Until recently, the potash industry functioned as a tidy, formalized oligopoly. The five largest producers, effectively speaking, colluded. They sold potash supply into international markets via two consortiums—Canpotex, comprised of the three major North American players (Potash, Mosaic (NYSE: MOS  ) , and Agrium (NYSE: AGU  ) , and Belarusian Potash Company (BPC), formerly consisting of the two largest Eastern European players. They worked to limit market supply, prop prices, and ensure the group collectively earned solid returns on capital.

But the European cartel is now kaput. Or maybe it is. Uralkali, the bigger part of BPC, announced plans to leave BPC a month ago, and pursue a volume-focused strategy intended to push prices lower. Where recent contracts settled around $400/ton, Uralkali's reportedly targeting $300/ton for future deliveries.

Playing a stronger hand
The market's predictably shaken. But the reality, I believe, is much more nuanced: It stands to reason that the cartel still exists, but informally. The so-called potash cartels' coherence pivoted around a delicate game theory framework. The incumbent, large producers played nice, because it served each other's best interest. The two cartels cemented things. But the prospective BHP mine—BHP's management's wants to sell outside of the North American marketing consortium—threatened this equilibrium. Uralkali called BHP out. By exiting BPC, and at least temporarily pushing prices lower, Uralkali discourages BHP's investment plans—an elaborate poker match.

In effect, Uralkali appears to be doing the cartel's bidding, but outside of the framework. At the very least, Uralkali's move pushes the BHP mine's development timeline out, and in a best case (for the industry's heavyweights), the project ends up shuttered. BHP management's stated intention is to proceed with mine development at a "measured" rate. So, yes, Uralkali's plans will push prices lower. But for the industry, it also preserves relatively attractive, albeit lower, returns on capital—because it discourages new entrants.

But for sake of argument, suppose Uralkali's isn't just posturing. They're serious about leaving BPC. They produce at capacity, and take worldwide market share. In response, I'd wager that Canpotex, the North American cartel, throttles back production to balance the market and loses share. Prices stabilize, as consequence, and remain more or less as before. By my math, Potash Corp's earnings might decline 5-7% next year. But in the long-run, their earnings power is preserved.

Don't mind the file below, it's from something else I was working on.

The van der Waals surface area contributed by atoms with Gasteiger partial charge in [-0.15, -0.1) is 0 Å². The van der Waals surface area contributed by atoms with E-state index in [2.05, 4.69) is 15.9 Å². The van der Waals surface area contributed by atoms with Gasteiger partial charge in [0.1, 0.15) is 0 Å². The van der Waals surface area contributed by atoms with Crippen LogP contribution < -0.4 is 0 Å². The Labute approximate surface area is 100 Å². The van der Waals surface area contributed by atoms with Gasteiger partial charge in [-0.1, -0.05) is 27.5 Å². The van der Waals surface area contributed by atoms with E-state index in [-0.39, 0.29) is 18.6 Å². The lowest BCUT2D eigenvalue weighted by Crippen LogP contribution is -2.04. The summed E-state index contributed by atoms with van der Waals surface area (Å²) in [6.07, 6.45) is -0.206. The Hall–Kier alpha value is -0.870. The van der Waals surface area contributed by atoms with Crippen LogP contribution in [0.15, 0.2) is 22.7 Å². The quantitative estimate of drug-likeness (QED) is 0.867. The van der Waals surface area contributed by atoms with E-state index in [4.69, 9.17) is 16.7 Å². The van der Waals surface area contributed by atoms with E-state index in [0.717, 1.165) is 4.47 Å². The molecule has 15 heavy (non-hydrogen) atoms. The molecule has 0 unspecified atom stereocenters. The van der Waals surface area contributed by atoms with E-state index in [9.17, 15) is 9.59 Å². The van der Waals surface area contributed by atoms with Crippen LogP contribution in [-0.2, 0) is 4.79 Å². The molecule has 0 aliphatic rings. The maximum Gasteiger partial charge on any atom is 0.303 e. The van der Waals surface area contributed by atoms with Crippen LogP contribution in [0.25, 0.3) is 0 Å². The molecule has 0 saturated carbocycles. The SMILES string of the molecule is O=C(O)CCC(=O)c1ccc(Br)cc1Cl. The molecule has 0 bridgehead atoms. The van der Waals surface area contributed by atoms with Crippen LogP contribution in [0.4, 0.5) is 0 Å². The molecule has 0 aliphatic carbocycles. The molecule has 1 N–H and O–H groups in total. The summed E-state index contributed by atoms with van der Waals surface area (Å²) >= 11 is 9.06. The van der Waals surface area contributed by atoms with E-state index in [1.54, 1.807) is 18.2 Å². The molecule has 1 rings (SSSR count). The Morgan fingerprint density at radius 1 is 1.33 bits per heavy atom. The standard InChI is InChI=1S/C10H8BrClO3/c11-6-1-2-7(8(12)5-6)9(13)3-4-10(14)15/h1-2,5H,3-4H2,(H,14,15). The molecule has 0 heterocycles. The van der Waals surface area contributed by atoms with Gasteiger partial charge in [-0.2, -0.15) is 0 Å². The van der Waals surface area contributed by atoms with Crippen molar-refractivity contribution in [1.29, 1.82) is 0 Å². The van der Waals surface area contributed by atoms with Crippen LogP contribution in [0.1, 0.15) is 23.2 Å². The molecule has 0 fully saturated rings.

My take: Uralkali's move amounts to greater parts cage rattling than substance.

The Crop Yield
Taking a long view, I expect that optimized fertilizer application rates; increased consumption of protein, fruits, and vegetables; and growing per capita incomes worldwide will slowly but surely push fertilizer consumption higher. To measure the probable impact, I've assumed that worldwide per capita fertilizer application rates, with the exception of Africa, converge on something between 50-65% of North American rates over a 20 year period, amounting to roughly 3% annualized volume growth.

I also expect that, on account of Uralkali's decision to leave BPC, potash prices will move lower, to $320 per ton, but remain higher than the marginal cost of supply. Despite Moroccan and Saudi producers' plans to bring additional phosphate supply to market, I expect end-markets to remain relatively balanced, as these players have historically behaved rationally. Last, amid U.S. supply additions, I expect nitrogen-based fertilizer prices to marginally decline. I've conservatively valued Potash's investments in Chemical and Mining Company of Chile (NYSE: SQM  ) , Arab Potash Company, Sinofert, and Israel Chemicals at current prices, which for Potash, amounts to roughly $6/share.

Add it up, and I peg Potash shares' worth at $46. That's tasty.

Risks
Chief among the risks to my investment in Potash are fertilizer prices, which borrow from a number of cues—crop prices, industry production, demand, and peripherally, the economy's health. Should Uralkali's move drive fertilizer prices to the marginal cost of production or lower, or BHP plow ahead with investments in its Jansen mine, I might reconsider my investment. Likewise, Potash is exposed to operational risks associated with its mines, including lower than expected potash recoveries, flooding, and accidents. Last, mining, and production of phosphate- and nitrogen-based products, are high fixed cost operations. While I believe it's unlikely, a material and sustained decline to prices could significantly impair Potash's cash-generating ability.

Bottom Line
People need to eat. And if I'm right, Potash can feed your portfolio. That's why I'm buying today.